Introducing Kateřina Šedá

Modern Painters – October 2008

Through the choreography of mischievous acts, this Czech artist raises participation to an art.

Kateřina Šedá once convinced the inhabitants of an entire town to spend a day doing the same thing at the same moment. Likewise, she once sent gifts to (and on behalf of) 1,000 dwellers of an apartment-building complex, asked neighbors to help her cross the fences between their homes, invited 150 people to display objects in their windowsills, and cajoled her grandmother out of a depression by encouraging her to make hundreds of drawings of the objects she once sold at a hardware store. In an effort to initiate new social relationships, the 31-year-old Czech artist has imagined, choreographed, and given shape to a number of ingeniously inspired participatory art projects involving performance, cooperation, and much negotiation. Although her projects evolve into elegant gallery and museum installations—usually featuring a mix of video, drawing, and sculpture—they invariably begin in collaboration with residents of Šedá’s native Brno, the second largest city in the Czech Republic. The artist’s familiarity with the town and its populace is key to the success of her projects there. “I am not simply interested in making interventions, but in provoking change, ” Šedá notes during our recent conversation. The provocation of such change, the artist adds, “generally requires an extended time commitment and more labor.”

Šedá’s projects, which she began conceptualizing as a student at the Academy of Fine Arts in Prague, since she enrolled in 2000, , have become something of a phenomenon both regionally— sleepy neighboring towns have invited the artist to create projects that will enliven their own communities—and internationally. In fact, far-flung art institutions have appealed to the artist with descriptions of their local tribulations, followed by an invitation to propose and develop works in-situ. “They invite me for a three-day visit to their venues and cities,” Šedá recalls, “and I am supposed to become inspired in that time and propose a project that can address one of their problems.” The artist questions whether such an undertaking is possible. Nevertheless, it raises an intriguing question: what is it about Šedá’s work that creates expectations for the possibility of a better society?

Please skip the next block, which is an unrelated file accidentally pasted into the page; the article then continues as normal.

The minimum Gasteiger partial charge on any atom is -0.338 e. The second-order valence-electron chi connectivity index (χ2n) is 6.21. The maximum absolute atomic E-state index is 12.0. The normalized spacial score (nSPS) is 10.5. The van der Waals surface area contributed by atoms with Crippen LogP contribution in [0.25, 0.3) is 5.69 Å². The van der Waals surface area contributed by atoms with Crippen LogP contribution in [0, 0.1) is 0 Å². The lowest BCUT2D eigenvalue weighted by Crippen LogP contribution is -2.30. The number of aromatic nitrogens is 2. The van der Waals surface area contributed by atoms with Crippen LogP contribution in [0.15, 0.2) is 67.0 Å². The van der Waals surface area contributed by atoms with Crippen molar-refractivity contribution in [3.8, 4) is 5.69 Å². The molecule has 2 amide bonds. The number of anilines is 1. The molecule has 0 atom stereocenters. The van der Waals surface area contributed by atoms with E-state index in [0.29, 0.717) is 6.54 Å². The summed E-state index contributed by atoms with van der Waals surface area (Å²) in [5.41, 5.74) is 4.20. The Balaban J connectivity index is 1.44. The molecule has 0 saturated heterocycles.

It can be productive to approach Šedá’s practice in light of what Danish curator Lars Bang Larsen has termed “social aesthetics”—an attitude focused on the world of acts. For Larsen, social aesthetic artwork has a utilitarian aspect that proposes direct public involvement, where collective effort is emphasized as an alternative to authoritarian structures. Similarly, Šedá works with individuals and groups to address personal or local histories endemic to her own social environment. For example, the project Každej pes jiná ves (For Every Dog a Different Master) (2007) was inspired by a 1980s-era housing complex known as Nová Líšeň located on the outskirts of Brno. The building’s grey cement facades had recently been painted various shades of vivid color, a beautification project undertaken by the aptly named Regeneration of High Rise Housing Developments committee. Intrigued by this effort to personalize architecture, Šedá decided to address the perceived lack of sociability among the complex’s residents. She designed shirts with a fabric pattern featuring the painted buildings, which she then sent to 1,000 residents in handwritten-addressed envelopes on behalf of their neighbors in opposite buildings. A month later, the artist invited those same people to her exhibition at a local gallery. The invitation card stated that the exhibition dealt with Nová Líšeň, and about 350 of its residents showed up at the opening. The following month Šedá sent another letter to the residents explaining the project’s intentions and asking for comments. While many residents expressed their gratitude, several responses were critical, accusing the artist of being a dreamer and of invading their privacy. Šedá considers this last set of correspondence one of the project’s most important aspects, optimistically explaining, “The negative comments were actually the positive result of these people being approached and their opinions valued.”